Colorado business leaders plead for Tipton to reconsider sponsorship of roadless bill
Over 30 Colorado business leaders are asking U.S. Rep. Scott Tipton to reconsider his support of the Wilderness and Roadless Area Release Act saying it poses “a serious threat” to their bottom line.
Executives from the Wallaroo Hat Company, Sierra Designs, Patagonia, Osprey, Kelty, Jax Mercantile, Brandwise, Backbone Media and other suppliers, manufacturers, retailers, and associations in the outdoor recreation business recently wrote Tipton, R-Colo., to say they are “extremely disappointed” he is co-sponsoring the bill.
“Our industry depends on the conservation of our public lands to provide places for our customers to use the products that we make and sell,” their letter states. “H.R. 1581 represents a serious threat to the outdoor recreation industry and the thousands of jobs and local communities we help support. It would also severely undermine the opportunities Americans have to enjoy their federal public lands.”
The Wilderness and Roadless Area Release Act, aka H.R. 1581, would undo the work put into the Colorado Roadless Rule and open up vast expanses of the American West to drilling, mining and roadbuilding. Its opponents have called it “the biggest attack on wilderness” in modern history.
U.S. Rep. Kevin McCarthy, R-Calif., introduced the bill in April. Dozens of Republican congressmen, including Doug Lamborn and Mike Coffman in Colorado, are co-sponsoring it. H.R. 1581, which has been referred to committee for discussion, calls for the release of Bureau of Land Management wilderness study areas that are deemed unsuitable for wilderness designation from continued management “as de facto wilderness areas” and the removal of federal and state land-use protections for inventoried U.S. Forest Service roadless areas not recommended for wilderness designation.
“Forest Service roadless areas and BLM Wilderness Study Areas are an essential economic asset for our industry, and their preservation is widely supported by the American public,” the businesses’ letter continues. “These lands are important to a wide range of outdoor customers: from hunters and anglers to backpackers, paddlers, and mountain bikers. Outdoor recreation and tourism is a growth industry across the West and will be for decades to come as both the U.S. population and international tourism continue to grow.”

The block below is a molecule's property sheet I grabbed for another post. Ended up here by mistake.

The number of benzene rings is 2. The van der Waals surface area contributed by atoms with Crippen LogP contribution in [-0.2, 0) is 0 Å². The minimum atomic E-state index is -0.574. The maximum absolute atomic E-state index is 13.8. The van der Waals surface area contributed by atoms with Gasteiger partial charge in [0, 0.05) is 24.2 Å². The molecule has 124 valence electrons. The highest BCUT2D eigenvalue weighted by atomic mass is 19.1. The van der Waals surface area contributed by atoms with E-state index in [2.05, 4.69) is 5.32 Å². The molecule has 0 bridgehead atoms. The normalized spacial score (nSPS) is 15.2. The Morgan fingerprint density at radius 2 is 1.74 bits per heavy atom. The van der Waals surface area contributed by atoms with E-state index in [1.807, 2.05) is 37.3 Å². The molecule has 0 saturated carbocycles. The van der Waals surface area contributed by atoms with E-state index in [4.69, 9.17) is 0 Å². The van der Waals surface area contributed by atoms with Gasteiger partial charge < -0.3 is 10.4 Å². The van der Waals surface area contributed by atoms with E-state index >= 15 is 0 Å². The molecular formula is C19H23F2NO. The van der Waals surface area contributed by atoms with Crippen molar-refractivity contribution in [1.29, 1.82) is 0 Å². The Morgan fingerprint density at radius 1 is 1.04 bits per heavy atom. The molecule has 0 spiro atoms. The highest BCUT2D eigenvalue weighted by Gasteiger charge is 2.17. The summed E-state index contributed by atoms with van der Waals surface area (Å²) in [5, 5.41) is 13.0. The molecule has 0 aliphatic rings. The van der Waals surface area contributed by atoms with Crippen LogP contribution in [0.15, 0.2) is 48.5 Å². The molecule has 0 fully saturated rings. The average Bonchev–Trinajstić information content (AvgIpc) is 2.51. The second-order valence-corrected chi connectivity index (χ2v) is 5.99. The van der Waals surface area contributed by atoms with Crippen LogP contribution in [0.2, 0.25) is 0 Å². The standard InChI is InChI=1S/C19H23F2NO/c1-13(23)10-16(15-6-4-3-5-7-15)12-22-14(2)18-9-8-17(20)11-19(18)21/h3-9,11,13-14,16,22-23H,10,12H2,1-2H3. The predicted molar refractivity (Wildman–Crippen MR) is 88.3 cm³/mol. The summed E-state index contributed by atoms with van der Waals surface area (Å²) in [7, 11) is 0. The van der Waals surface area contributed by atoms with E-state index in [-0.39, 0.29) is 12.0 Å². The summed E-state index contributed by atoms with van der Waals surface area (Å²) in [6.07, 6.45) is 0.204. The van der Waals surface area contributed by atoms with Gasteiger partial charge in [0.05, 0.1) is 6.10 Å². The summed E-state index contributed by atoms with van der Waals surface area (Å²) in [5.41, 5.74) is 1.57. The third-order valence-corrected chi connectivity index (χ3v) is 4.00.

Tipton supports the bill, his spokesman told The Colorado Independent, because “the lands would be managed by the land management plans for the areas, and local officials would be able to work with local communities to determine the best land management options for these areas moving forward.” The release of the lands, he added, would not immediately open them up to roads or drilling projects.
But building roads in forest lands is exactly what Tipton is advocating for in the Colorado Roadless Rule, which H.R. 1581 would invalidate along with the 2001 Roadless Area Conservation Rule. In an email to The Colorado Independent in August, the congressman from Cortez wrote that the Colorado Roadless Rule provides more environmental protections than he believes are needed.
“While the rule, in large part, addresses the need for access and use in lower tier areas which was absent in the 2001 rule, the implementation of ‘upper tier’ areas could have serious consequences for our ability to maintain healthy and secure ecosystems and to provide fire mitigation to ensure safety and to prevent the loss of life,” he wrote in the email. “By prohibiting the construction of new roads in upper tier areas, even in the case of emergencies, management agencies will be hamstrung from providing much needed access to manage these lands in a safe and responsible manner.”
Economists, meanwhile, are calling on Congress to protect more public lands, not fewer.
And now Tipton is getting push-back from his home state’s outdoor recreation industry, which contributes $10 billion annually to Colorado’s economy and supports 106,000 jobs in the state.
“The argument that H.R. 1581 is needed to promote multiple use management on our public lands does not hold up, as wilderness itself is part of the multiple-use matrix,” their letter states. “Far more acres of federal public land are already open to resource extraction and motorized recreation than are preserved for their wilderness qualities. Nonetheless, the legislation would create a more uneven playing field by wiping out interim protections for lands with any wilderness potential.”
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